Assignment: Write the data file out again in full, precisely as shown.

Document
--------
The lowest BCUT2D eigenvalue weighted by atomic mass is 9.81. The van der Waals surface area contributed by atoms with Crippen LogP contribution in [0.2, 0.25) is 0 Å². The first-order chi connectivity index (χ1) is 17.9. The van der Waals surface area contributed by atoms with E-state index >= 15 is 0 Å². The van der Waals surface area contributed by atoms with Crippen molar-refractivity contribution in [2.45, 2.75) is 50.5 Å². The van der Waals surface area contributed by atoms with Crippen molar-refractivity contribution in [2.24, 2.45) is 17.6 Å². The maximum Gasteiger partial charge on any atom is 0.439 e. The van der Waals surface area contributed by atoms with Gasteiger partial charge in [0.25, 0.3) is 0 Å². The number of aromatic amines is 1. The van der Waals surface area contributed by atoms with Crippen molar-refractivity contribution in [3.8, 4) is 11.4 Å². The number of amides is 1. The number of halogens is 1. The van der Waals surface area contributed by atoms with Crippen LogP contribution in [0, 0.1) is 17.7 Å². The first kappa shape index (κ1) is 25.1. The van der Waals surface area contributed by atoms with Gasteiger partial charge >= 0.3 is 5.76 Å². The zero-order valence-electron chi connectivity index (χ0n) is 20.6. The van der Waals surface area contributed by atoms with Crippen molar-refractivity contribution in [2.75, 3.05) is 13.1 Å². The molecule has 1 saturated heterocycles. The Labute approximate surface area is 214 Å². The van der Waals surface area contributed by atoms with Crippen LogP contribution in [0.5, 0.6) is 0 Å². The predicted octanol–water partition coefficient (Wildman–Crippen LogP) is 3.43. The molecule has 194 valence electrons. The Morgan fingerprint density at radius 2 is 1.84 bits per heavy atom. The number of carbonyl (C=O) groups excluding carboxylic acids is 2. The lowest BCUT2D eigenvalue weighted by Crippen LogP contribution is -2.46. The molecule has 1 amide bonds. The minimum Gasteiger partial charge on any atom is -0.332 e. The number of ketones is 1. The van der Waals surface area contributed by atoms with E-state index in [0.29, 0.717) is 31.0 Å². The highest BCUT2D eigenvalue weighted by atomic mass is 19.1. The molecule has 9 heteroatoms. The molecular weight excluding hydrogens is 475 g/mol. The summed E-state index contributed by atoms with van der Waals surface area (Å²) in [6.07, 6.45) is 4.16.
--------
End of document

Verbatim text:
The lowest BCUT2D eigenvalue weighted by atomic mass is 9.81. The van der Waals surface area contributed by atoms with Crippen LogP contribution in [0.2, 0.25) is 0 Å². The first-order chi connectivity index (χ1) is 17.9. The van der Waals surface area contributed by atoms with E-state index >= 15 is 0 Å². The van der Waals surface area contributed by atoms with Crippen molar-refractivity contribution in [2.45, 2.75) is 50.5 Å². The van der Waals surface area contributed by atoms with Crippen molar-refractivity contribution in [2.24, 2.45) is 17.6 Å². The maximum Gasteiger partial charge on any atom is 0.439 e. The van der Waals surface area contributed by atoms with Gasteiger partial charge in [0.25, 0.3) is 0 Å². The number of aromatic amines is 1. The van der Waals surface area contributed by atoms with Crippen molar-refractivity contribution in [3.8, 4) is 11.4 Å². The number of amides is 1. The number of halogens is 1. The van der Waals surface area contributed by atoms with Crippen LogP contribution in [0, 0.1) is 17.7 Å². The first kappa shape index (κ1) is 25.1. The van der Waals surface area contributed by atoms with Gasteiger partial charge >= 0.3 is 5.76 Å². The zero-order valence-electron chi connectivity index (χ0n) is 20.6. The van der Waals surface area contributed by atoms with Crippen molar-refractivity contribution in [2.75, 3.05) is 13.1 Å². The molecule has 1 saturated heterocycles. The Labute approximate surface area is 214 Å². The van der Waals surface area contributed by atoms with Crippen LogP contribution in [0.5, 0.6) is 0 Å². The predicted octanol–water partition coefficient (Wildman–Crippen LogP) is 3.43. The molecule has 194 valence electrons. The Morgan fingerprint density at radius 2 is 1.84 bits per heavy atom. The number of carbonyl (C=O) groups excluding carboxylic acids is 2. The lowest BCUT2D eigenvalue weighted by Crippen LogP contribution is -2.46. The molecule has 1 amide bonds. The minimum Gasteiger partial charge on any atom is -0.332 e. The number of ketones is 1. The van der Waals surface area contributed by atoms with E-state index in [0.29, 0.717) is 31.0 Å². The highest BCUT2D eigenvalue weighted by atomic mass is 19.1. The molecule has 9 heteroatoms. The molecular weight excluding hydrogens is 475 g/mol. The summed E-state index contributed by atoms with van der Waals surface area (Å²) in [6.07, 6.45) is 4.16.